The Greeks began to conquer Western Anatolia (in fact, they conquered only the seashores!) between 1200 BC-750 BC. At that time Western Anatolian people = The Greek rulers + Luwian people (that began to speak Greek and forgot their own Luwian language!) Homer wrote the Iliad in 730 BC. He really supports the Trojans! And The Iliad ends with Hector's funeral! Homer was born in Smyrna (now İzmir). Today, we know that Homer was a "Greek" epic poet. He was a "Hellenised Anatolian" man! He said many "good things" about the Achaeans in The Iliad, but he had to write these things because the Greeks were "the rulers" of Western Anatolia at that time. At the beginning, The Iliad was the epic poem of the Trojans and the other Luwian people of Western Anatolia. After the Greeks had conquered Western Anatolia, the Greeks adopted this epic poem and it became a "Greek" epic poem! Homer did NOT write The Odyssey! The Odyssey was a "real Greek" epic poem. (but they used the same characters. There was an influence of The Iliad on The Odyssey!) Böri (talk) 09:25, 10 February 2010 (UTC)

Probably, according to your nationalistic POV, he might even be speaking turkish. — Preceding unsigned comment added by 176.58.136.63 (talk) 15:11, 8 February 2012 (UTC)

730 BC[edit]

date of The Iliad Böri (talk) 11:33, 28 March 2010 (UTC)

revisit - what about format?[edit]

I just revisited. For the life of me I can't remember what the original furor was. It seems all right now. I remember before it was a question of narrowness of view and black and white statements, firm assertions that there was no Homer or that the date was definitely such and such or exactly what the origin of the poems really was. The language is more temperate and more befitting our ignorance now. I think. The complexity of the question is beginning to be recognized. In the field it really has been a big issue. More man-hours have been spent on it than it took to build the pyramids I am sure. I notice the article failed the review. We can probably afford to let the content go for the moment - but what about the fine points of formatting? Do we really need two hatnotes? Why are we not using "cite web"? Maybe the minor formatting might dress it up to the point where it would pass. Anyone care to take a hand?Dave (talk) 20:56, 2 October 2010 (UTC)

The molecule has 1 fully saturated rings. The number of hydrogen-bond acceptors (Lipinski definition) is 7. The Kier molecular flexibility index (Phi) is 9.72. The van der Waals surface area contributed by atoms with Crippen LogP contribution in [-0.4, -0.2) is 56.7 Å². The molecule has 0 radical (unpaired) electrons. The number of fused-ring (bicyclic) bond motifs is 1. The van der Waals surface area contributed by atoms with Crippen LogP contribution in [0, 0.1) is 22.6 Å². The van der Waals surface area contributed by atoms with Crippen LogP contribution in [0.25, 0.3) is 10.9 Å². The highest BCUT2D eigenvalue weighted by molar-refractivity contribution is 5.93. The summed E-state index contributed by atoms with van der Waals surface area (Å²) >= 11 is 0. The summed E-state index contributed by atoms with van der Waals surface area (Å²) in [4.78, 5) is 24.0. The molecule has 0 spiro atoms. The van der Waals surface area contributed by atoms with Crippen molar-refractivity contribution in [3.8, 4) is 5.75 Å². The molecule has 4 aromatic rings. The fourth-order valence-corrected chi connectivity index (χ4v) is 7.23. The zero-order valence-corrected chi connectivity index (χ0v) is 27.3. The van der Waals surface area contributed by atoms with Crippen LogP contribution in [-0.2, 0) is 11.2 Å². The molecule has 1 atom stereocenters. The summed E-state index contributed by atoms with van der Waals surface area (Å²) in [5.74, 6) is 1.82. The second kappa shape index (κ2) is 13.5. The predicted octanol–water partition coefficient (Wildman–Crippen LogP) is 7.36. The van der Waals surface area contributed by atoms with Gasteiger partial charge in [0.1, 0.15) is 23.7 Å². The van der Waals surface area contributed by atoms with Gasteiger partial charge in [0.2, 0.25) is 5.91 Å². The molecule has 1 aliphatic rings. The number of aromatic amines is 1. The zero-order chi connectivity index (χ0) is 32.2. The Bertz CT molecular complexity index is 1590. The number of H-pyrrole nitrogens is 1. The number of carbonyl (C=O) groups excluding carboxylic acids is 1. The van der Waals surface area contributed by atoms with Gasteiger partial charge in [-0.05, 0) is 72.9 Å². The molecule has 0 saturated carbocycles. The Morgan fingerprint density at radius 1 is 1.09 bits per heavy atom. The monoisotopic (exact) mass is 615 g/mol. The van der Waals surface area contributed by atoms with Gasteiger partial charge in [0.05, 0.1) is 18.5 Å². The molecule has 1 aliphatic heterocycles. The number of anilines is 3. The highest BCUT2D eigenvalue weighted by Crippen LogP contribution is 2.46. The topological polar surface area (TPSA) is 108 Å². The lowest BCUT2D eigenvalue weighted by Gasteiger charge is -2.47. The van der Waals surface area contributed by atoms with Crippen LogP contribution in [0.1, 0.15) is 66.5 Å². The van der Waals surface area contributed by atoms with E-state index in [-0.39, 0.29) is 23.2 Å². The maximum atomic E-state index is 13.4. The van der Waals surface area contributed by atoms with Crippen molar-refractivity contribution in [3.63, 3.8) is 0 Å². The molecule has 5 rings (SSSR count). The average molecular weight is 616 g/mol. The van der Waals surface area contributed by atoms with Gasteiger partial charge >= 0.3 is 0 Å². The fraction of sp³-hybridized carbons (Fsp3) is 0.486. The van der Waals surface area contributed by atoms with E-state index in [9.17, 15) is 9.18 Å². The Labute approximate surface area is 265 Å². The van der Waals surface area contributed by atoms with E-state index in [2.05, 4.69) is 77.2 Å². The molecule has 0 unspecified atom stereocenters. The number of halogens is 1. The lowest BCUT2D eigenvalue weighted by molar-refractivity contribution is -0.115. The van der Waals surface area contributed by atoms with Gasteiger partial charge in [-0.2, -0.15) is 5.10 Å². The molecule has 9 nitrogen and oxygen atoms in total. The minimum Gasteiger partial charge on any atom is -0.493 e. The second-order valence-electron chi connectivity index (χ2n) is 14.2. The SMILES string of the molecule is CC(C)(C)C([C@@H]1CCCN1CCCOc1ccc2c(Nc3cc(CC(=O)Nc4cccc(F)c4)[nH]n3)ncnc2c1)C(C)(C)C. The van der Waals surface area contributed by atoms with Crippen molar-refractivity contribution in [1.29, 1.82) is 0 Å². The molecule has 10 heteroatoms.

Lead section, again[edit]

quoth Justin Parnell on 12 May 2008 above:

"The header text is dominated (cloyed, I'd say) by discussion of authorship, an issue to which a) there is no conclusive resolution and b) there are widely varying academic accounts. This protracted discussion at the top of the page (where the most essential/overview information is supposed to go) is hurting the article as a whole. "

more than two years later, this is still very much the case.

Of course the question of historicity, authorship and date are important. In fact they are important enough to have their own article, Homeric Question. For some reason, people still seem to thing that the WP:LEAD of the Homer article must give a full account of the issues involved. This is flawed. The lead should state the basic consensus in the briefest possible form, in proportion with a summary of the topic as a whole (including history of reception, textual transmission, etc.). --dab (𒁳) 07:44, 9 October 2010 (UTC)

Please fix a minor error, add "the"[edit]

For modern scholars "the date of Homer" refers not to an individual, but to period when the epics were created.

should be:

For modern scholars "the date of Homer" refers not to an individual, but to the period when the epics were created.

207.30.62.198 (talk) 21:10, 13 June 2011 (UTC)

Fixed: thanks for spotting this. --Old Moonraker (talk) 22:04, 13 June 2011 (UTC)

Polytonic Greek[edit]

I am defiantly not qualified to add this but some place in the many Greek articles Wikipedia has I believe you should have a discussion of the the tonal nature of early Greek in Homeric Greek. http://en.wikipedia.org/wiki/Homeric_Greek